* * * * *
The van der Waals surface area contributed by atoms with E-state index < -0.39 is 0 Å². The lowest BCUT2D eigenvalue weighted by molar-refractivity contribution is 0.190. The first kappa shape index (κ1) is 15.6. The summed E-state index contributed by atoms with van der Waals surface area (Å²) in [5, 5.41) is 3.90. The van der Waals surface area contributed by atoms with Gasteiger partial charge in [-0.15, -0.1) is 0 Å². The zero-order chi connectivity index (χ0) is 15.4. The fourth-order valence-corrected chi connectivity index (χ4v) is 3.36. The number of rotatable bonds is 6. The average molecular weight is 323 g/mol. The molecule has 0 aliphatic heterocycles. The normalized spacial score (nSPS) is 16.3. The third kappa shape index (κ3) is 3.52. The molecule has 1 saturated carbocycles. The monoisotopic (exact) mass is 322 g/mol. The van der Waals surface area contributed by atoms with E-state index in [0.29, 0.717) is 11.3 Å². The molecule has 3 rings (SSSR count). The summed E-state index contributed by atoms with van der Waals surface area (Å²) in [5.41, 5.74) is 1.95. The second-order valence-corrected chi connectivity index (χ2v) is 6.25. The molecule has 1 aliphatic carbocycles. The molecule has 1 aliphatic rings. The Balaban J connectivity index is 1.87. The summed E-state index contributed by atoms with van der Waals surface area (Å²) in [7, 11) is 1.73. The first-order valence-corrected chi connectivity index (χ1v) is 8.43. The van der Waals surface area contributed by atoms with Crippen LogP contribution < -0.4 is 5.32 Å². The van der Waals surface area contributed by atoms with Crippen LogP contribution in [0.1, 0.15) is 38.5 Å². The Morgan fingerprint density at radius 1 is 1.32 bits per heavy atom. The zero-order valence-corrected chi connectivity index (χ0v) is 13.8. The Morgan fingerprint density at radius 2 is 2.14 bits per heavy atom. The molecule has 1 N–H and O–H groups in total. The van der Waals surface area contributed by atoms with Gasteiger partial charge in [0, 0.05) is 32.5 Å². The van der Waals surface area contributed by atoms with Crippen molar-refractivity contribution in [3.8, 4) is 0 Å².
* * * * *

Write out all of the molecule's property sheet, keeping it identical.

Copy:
The van der Waals surface area contributed by atoms with E-state index < -0.39 is 0 Å². The lowest BCUT2D eigenvalue weighted by molar-refractivity contribution is 0.190. The first kappa shape index (κ1) is 15.6. The summed E-state index contributed by atoms with van der Waals surface area (Å²) in [5, 5.41) is 3.90. The van der Waals surface area contributed by atoms with Gasteiger partial charge in [-0.15, -0.1) is 0 Å². The zero-order chi connectivity index (χ0) is 15.4. The fourth-order valence-corrected chi connectivity index (χ4v) is 3.36. The number of rotatable bonds is 6. The average molecular weight is 323 g/mol. The molecule has 0 aliphatic heterocycles. The normalized spacial score (nSPS) is 16.3. The third kappa shape index (κ3) is 3.52. The molecule has 1 saturated carbocycles. The monoisotopic (exact) mass is 322 g/mol. The van der Waals surface area contributed by atoms with E-state index in [0.29, 0.717) is 11.3 Å². The molecule has 3 rings (SSSR count). The summed E-state index contributed by atoms with van der Waals surface area (Å²) in [5.41, 5.74) is 1.95. The second-order valence-corrected chi connectivity index (χ2v) is 6.25. The molecule has 1 aliphatic carbocycles. The molecule has 1 aliphatic rings. The Balaban J connectivity index is 1.87. The summed E-state index contributed by atoms with van der Waals surface area (Å²) in [7, 11) is 1.73. The first-order valence-corrected chi connectivity index (χ1v) is 8.43. The van der Waals surface area contributed by atoms with Crippen LogP contribution < -0.4 is 5.32 Å². The van der Waals surface area contributed by atoms with Crippen LogP contribution in [0.1, 0.15) is 38.5 Å². The Morgan fingerprint density at radius 1 is 1.32 bits per heavy atom. The zero-order valence-corrected chi connectivity index (χ0v) is 13.8. The Morgan fingerprint density at radius 2 is 2.14 bits per heavy atom. The molecule has 1 N–H and O–H groups in total. The van der Waals surface area contributed by atoms with Gasteiger partial charge in [0, 0.05) is 32.5 Å². The van der Waals surface area contributed by atoms with Crippen molar-refractivity contribution in [3.8, 4) is 0 Å².